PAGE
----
Ethanol (alcohol)-mediated cell and tissue damage is partly caused by increased oxidative and nitrative stress. The majority of reactive oxygen and nitrogen species (ROS/RNS) in alcohol-exposed cells/tissues is being produced through direct inhibition of the mitochondrial respiratory chain and induction/activation of ethanol-inducible cytochrome P450 2E1 (CYP2E1), inducible nitric oxide synthase (iNOS), NADPH-oxidase, xanthine oxidase, etc. Combination of activated CYP2E1, a pro-oxidant enzyme, and suppressed mitochondrial aldehyde dehydrogenase (ALDH2), an anti-oxidant defense enzyme responsible for removal of toxic acetaldehyde and lipid peroxides, leads to increased nitroxidative stress, which not only elevates the amounts of acetaldehyde and lipid peroxides but also contributes to post-translational modification (PTM) of cellular proteins upon exposure to alcohol (ethanol) or other potentially toxic agents. In addition to our effort to characterize oxidatively-modified proteins, we have also established sensitive methods to identify other forms of PTM such as nitration and phosphorylation of various proteins to investigate the roles of protein modifications in promoting mitochondrial dysfunction and acute liver injury. For studying the functional role of protein nitration, we used a mouse model of acetaminophen (APAP)-induced liver injury because of the well-established role of nitration in liver injury. In fact, protein nitration is a contributing factor in alcohol- or APAP-induced liver injury since pretreatment with an iNOS inhibitor such as 1400W prevented tissue injury and that iNOS-null mice were quite resistant to these types of liver injury. However, it was largely unknown which cellular (including mitochondrial) proteins are nitrated and how the functions of nitrated proteins are altered and how they contribute to alcohol- or APAP-mediated mitochondrial dysfunction and hepatotoxicity. By using wild-type (WT) and Cyp2e1-null mice, we recently showed that CYP2E1 is involved in promoting protein nitration and liver injury (Abdelmegeed et al., 2010). Based on our results of the numerous spots of nitrated proteins displayed on 2-D gels, we hypothesized that many more proteins could be nitrated and that nitrated proteins then contribute to liver injury caused by a single dose (350 mg/kg, ip) of APAP, a CYP2E1 substrate. During FY2013, we showed that many cytosolic and mitochondrial proteins were rapidly nitrated at 1 or 2 h following exposure to APAP (4-hydroxyacetanilide) while 3-hydroxyacetanilide (AMAP), a non-toxic analog of APAP, did not promote protein nitration and liver injury. To further study the role of nitrated proteins in liver injury, we purified nitrated proteins via antibody-based affinity columns from mouse livers exposed to APAP for 2 h, where liver damage was minimal. Mass-spectral analysis revealed that more than 30 cytosolic and 65 mitochondrial proteins involved in anti-oxidant defense, energy supply, amino acid and fat metabolic pathways were nitrated by APAP exposure. The enzyme activities of the five selected nitrated proteins including ALDH2, ATP synthase, and 3-ketoacyl-CoA thiolase were suppressed in APAP-exposed mice but restored by co-treatment with an antioxidant N-acetylcysteine, which also prevented protein nitration and liver injury. These results established the causal role of protein nitration in APAP-induced mitochondrial dysfunction and liver injury. We believe that our approach can be used to characterize nitrated proteins in other tissues or disease states. We previously reported the critical role of c-Jun N-terminal protein kinase (JNK) in promoting cell death by phosphorylating critical proteins including pro-apoptotic Bax and mitochondrial ALDH2. To further investigate the roles of JNK and its target proteins in regulating mitochondrial function and cell/tissue damage, we have also characterized JNK-mediated phosphorylation of many mitochondrial proteins. For selective activation of JNK without activating other mitogen-activated kinases, we chose a model of acute liver injury caused by a single dose (50 mg/kg, ip) of carbon tetrachloride (CCL4), another substrate of CYP2E1. We observed that JNK, activated within 30 min, translocated to mitochondria and that many mitochondrial proteins were rapidly phosphorylated between 1 and 8 h after CCL4 exposure where liver injury was minimal. However, these events were not observed in the corresponding Cyp2e1-null mice. To further study their functional roles, we purified phosphorylated mitochondrial proteins from WT mouse livers exposed to CCL4 for 2 h by using metal-affinity columns. Mass-spectral analysis of purified phospho-proteins revealed that more than 100 mitochondrial proteins were phosphorylated by activated p-JNK. These proteins include pyruvate dehydrogenase, ATP synthase, ALDH2, etc involved in energy supply and cellular defense, respectively. The activities of some of these phospho-proteins were markedly suppressed in CCL4-exposed mice but significantly restored in CCL4-exposed mice pretreated with a selective JNK inhibitor SU-3327, which blocked the JNK-mediated protein phosphorylation and liver injury. These novel results provide direct evidence for critical roles of JNK and protein phosphorylation in promoting CCL4-mediated mitochondrial dysfunction and acute liver injury. We have also investigated the role of CYP2E1 in high-fat diet (HFD)-induced nonalcoholic steatohepatitis (NASH) in age- and gender-matched WT and Cyp2e1-null mice. WT mice fed HFD (60% energy derived from fat compared to a low fat diet with 10% fat-derived energy for 10 weeks in a 2 x 2 design) exhibited inflammatory liver injury with increased levels of insulin resistance, nitroxidative stress markers and protein modifications while these characteristics were absent or markedly attenuated in Cyp2e1-null mice. These results demonstrated an important role of CYP2E1 in promoting inflammatory NASH progressed from benign nonalcoholic fatty liver disease (NAFLD). Our results are consistent with the established role of CYP2E1in enhancing alcoholic fatty liver disease (AFLD) and acute tissue injury caused by many hepatotoxic agents. Furthermore, we collaborated with Dr. Ali Keshavarzian at Rush Medical Center in Chicago to investigate the role of CYP2E1 in binge alcohol-mediated gut leakiness, endotoxemia, and advance inflammatory liver disease. Binge alcohol administration (6 g/kg oral gavage for 3 times at 12-h intervals) increased the levels of serum endotoxin, hepatic enterobacterial contents, and hepatic fat accumulation with inflammatory foci in WT mice but not in the corresponding Cyp2e1-null mice. The increased fat accumulation, serum endotoxin, and hepatic contents of enterobacteria were significantly reversed when ethanol-exposed WT mice were co-treated with a specific inhibitor of CYP2E1 chlormethiazole (CMZ) or an antioxidant N-acetylcysteine (NAC). Binge alcohol markedly elevated the levels of nitroxidative marker proteins CYP2E1 and iNOS in intestinal epithelial cells from WT mice. In contrast, these changes were not observed in the ethanol-exposed Cyp2e1-null mice or ethanol-exposed WT mice pretreated with CMZ and NAC, suggesting a critical role of CYP2E1 in gut leakiness and endotoxemia following binge alcohol exposure. The role of PTMs of various tight junction proteins in binge alcohol-mediated gut leakiness, endotoxemia and advanced tissue injury is being investigated. Based on the establishment of AFLD and NAFLD/NASH in our mouse strains, we plan to perform translational research by evaluating the beneficial effects of various anti-oxidants including docosahexaenoic acid against AFLD and NAFLD/NASH in Ppara-null or Cyp2e1-null mice compared to the WT mice.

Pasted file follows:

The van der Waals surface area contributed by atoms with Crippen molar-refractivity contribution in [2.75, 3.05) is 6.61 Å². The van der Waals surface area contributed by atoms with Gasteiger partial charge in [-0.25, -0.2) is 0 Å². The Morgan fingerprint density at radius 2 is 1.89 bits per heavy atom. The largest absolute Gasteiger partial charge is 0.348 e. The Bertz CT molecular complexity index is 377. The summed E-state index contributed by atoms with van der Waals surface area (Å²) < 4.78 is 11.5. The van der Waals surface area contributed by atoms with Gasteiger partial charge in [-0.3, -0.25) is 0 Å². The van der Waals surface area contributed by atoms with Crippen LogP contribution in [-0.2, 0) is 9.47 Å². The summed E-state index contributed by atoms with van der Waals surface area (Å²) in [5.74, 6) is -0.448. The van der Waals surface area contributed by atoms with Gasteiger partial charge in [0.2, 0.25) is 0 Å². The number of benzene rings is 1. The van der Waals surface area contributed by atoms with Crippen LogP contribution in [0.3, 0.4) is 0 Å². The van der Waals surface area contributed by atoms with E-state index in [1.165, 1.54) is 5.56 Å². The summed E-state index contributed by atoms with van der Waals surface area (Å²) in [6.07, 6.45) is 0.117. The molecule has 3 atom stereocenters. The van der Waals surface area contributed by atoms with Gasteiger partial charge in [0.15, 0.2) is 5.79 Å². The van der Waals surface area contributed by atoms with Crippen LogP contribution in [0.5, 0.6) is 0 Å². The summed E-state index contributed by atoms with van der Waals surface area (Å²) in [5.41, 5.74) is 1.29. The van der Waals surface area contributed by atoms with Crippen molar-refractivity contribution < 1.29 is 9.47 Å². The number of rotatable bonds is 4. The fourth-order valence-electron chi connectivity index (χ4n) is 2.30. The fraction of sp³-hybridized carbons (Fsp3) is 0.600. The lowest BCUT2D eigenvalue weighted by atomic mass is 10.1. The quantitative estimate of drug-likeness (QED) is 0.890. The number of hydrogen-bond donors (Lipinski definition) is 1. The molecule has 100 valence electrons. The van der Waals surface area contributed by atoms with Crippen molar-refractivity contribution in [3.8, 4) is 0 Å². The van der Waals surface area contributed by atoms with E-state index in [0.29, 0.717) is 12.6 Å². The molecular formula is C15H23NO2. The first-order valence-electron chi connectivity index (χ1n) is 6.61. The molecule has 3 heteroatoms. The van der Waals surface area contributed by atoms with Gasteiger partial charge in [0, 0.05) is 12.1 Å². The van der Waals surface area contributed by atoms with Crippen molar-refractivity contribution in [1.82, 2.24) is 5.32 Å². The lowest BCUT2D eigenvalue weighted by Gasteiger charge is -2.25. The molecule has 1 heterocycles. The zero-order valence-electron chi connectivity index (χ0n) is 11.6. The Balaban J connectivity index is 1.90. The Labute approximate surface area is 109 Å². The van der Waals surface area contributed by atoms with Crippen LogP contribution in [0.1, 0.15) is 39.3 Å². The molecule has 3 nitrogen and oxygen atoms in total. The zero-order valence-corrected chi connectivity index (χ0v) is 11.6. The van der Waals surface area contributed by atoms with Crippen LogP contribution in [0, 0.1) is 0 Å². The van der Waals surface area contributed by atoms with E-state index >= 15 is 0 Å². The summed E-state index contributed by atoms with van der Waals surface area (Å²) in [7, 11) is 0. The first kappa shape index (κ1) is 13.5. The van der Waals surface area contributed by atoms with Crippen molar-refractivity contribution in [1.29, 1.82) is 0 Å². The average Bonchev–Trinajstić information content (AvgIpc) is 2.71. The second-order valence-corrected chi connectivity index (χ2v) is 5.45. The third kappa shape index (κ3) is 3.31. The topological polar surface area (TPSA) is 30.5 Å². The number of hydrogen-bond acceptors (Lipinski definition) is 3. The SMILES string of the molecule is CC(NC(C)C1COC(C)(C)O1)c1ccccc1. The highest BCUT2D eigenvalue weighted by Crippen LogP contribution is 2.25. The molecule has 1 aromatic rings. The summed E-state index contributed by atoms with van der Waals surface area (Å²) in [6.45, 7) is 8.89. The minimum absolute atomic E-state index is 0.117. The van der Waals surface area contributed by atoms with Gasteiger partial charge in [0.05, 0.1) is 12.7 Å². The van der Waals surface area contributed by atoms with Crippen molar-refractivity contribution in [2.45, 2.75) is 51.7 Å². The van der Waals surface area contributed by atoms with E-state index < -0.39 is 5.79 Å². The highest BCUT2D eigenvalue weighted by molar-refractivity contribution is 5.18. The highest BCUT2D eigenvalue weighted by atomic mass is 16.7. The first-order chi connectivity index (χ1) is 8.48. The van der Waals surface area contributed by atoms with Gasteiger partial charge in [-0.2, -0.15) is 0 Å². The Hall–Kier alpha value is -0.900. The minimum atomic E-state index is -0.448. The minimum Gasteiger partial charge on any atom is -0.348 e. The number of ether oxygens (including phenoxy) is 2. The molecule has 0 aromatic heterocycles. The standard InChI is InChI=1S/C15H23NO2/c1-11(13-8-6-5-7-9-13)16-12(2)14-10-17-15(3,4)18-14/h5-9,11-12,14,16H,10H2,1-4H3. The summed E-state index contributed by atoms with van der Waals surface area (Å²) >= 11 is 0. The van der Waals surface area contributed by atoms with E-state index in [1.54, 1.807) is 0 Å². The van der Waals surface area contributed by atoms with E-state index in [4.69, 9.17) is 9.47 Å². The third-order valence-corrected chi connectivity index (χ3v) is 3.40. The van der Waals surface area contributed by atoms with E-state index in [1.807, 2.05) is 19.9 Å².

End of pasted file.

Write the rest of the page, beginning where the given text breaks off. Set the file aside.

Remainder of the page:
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National Institute on Alcohol Abuse and Alcoholism
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Akbar, Mohammed; Essa, Musthafa Mohamed; Daradkeh, Ghazi et al. (2016) Mitochondrial dysfunction and cell death in neurodegenerative diseases through nitroxidative stress. Brain Res 1637:34-55
Choi, Youngshim; Abdelmegeed, Mohamed A; Song, Byoung-Joon (2016) Preventive effects of dietary walnuts on high-fat-induced hepatic fat accumulation, oxidative stress and apoptosis in mice. J Nutr Biochem 38:70-80